Tourist respectstradition

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The Independent Online
It was a great start for the visitors, a great reminder of history, as Irish horses captured the first two races yesterday.

Tourist Attraction's victory in the Supreme Novices' Hurdle saw the name Mullins once again inked in the box for winning trainer. The Christian name, for the the first time, was that of Willie, whose father Paddy has six Festival wins, including perhaps the meeting's seminal moment, Dawn Run's 1986 Gold Cup triumph.

"At least I'm carrying on the tradition of my father," Willie said. "I hadn't built up myself for a winner and I was hoping she would finish in the first six."

Arthur Moore, and several thousand others, were more confident about the prospects of Klairon Davis, favourite for the Arkle Trophy. Moore did not look quite so comfortable after his gelding was involved in a close encounter with Sound Man and a subsequent stewards' inquiry. Francis Woods, Klairon Davis's jockey, had limited steering options as his whip disappeared in the rotor of Charlie Swan's finish on Sound Man.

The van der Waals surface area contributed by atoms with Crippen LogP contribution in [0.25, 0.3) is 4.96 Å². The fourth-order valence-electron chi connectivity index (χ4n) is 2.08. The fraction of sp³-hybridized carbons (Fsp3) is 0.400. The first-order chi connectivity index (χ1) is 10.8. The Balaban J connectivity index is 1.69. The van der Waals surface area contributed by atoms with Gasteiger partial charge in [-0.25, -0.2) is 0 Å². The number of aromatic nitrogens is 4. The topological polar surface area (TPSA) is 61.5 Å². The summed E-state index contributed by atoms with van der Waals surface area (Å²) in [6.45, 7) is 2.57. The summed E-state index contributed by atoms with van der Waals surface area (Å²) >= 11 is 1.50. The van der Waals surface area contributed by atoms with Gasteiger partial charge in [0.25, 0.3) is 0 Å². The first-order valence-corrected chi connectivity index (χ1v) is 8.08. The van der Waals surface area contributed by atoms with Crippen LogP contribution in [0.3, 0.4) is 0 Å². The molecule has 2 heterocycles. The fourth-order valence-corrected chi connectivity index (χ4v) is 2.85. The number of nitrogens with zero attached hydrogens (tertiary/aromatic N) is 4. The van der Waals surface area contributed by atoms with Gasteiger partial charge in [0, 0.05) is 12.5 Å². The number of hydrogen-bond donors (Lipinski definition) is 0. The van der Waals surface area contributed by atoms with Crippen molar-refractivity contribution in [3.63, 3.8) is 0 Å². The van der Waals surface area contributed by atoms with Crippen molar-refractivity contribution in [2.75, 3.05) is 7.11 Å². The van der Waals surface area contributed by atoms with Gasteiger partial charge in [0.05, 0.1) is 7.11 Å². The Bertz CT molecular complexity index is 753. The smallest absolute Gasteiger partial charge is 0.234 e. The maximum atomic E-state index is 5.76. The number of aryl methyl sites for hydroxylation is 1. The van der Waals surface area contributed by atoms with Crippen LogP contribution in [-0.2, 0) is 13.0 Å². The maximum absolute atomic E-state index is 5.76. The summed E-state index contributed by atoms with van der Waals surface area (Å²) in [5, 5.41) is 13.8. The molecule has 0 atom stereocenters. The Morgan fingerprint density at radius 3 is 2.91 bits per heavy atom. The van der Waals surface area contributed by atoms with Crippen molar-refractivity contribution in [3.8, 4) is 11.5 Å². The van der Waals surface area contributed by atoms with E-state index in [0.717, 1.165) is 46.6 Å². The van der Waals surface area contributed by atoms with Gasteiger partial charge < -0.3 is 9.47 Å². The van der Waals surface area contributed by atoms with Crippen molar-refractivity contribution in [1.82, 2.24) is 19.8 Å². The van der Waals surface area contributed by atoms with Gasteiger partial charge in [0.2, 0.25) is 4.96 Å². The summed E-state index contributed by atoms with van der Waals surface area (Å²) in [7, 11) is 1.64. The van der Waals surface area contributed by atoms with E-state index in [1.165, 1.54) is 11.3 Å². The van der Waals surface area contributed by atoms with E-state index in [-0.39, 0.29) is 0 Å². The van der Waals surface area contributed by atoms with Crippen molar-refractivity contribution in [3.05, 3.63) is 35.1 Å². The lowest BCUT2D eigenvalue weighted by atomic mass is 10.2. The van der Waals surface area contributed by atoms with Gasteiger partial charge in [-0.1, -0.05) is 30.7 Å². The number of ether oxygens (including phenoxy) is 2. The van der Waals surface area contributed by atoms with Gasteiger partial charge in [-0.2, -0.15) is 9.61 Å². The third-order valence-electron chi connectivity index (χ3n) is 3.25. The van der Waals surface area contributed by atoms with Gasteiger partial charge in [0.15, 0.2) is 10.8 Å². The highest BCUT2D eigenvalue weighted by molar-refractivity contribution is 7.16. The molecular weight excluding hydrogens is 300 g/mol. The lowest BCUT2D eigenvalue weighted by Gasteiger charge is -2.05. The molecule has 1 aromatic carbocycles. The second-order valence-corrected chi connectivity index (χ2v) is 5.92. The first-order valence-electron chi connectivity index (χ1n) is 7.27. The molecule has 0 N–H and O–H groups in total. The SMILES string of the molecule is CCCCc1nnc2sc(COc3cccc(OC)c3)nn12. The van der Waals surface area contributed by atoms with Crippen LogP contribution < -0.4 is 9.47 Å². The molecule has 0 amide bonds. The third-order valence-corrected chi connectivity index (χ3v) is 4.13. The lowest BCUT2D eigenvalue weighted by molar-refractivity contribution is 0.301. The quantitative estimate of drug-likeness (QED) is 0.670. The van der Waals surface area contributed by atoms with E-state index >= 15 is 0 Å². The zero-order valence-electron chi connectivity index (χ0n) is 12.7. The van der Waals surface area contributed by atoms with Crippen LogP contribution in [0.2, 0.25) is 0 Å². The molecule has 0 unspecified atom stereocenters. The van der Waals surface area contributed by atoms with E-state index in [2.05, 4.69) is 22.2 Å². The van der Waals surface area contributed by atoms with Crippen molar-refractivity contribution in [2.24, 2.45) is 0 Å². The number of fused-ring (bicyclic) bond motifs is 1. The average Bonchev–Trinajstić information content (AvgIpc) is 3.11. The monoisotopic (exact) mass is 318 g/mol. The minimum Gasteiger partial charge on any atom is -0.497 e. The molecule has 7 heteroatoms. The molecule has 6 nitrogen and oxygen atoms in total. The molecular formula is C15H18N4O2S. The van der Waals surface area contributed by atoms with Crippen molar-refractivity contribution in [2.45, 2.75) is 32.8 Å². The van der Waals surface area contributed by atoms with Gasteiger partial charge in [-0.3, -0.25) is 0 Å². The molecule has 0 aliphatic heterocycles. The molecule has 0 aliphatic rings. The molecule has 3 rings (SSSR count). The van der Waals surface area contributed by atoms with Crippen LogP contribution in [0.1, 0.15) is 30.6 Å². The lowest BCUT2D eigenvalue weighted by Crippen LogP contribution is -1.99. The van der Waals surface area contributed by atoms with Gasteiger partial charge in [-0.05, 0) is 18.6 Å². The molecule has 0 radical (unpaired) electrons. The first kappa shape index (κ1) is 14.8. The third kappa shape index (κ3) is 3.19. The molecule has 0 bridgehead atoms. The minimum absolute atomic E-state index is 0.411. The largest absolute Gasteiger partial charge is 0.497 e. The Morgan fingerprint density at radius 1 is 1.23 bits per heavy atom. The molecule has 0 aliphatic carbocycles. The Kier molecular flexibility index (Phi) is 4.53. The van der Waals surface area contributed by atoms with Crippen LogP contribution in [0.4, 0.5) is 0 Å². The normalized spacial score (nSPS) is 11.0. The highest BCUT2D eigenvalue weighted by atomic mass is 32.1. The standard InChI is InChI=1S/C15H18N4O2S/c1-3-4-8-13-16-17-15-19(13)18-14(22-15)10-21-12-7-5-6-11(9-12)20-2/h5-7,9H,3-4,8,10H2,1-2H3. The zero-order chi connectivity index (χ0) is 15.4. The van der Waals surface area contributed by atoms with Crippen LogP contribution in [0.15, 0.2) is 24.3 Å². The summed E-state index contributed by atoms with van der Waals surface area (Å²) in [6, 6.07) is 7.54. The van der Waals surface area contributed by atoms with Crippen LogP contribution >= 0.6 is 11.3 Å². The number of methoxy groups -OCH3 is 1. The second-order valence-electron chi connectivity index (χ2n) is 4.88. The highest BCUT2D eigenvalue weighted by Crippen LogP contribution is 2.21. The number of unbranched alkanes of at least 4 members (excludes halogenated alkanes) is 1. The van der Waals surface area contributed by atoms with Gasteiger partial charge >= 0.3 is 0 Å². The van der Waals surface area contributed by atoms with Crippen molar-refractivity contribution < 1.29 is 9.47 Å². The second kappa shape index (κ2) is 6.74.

Moore refused to debate the race until the inquiry was over, appearing calm though hopping from leg to leg. When the decision came the composure cracked as he looked heavenwards and buried his face in his hands.

"He's one of the bravest in training," said Moore, whose father Dan trained the Gold Cup winner L'Escargot. "It was a good performance for a six-year-old but the age almost beat him."

Another favourite to oblige was Miracle Man, who put more writing on the chart at the bottom of his bed than in the form book last season. "He had the virus, a liver infection and so many other little things I can't remember them all," Colin Weedon, the winning trainer, said.

As ever, there were more losers than winners, but the biggest loser was Warner For Winners who fractured a shoulder in the Fulke Walwyn/Kim Muir Chase and was put down.

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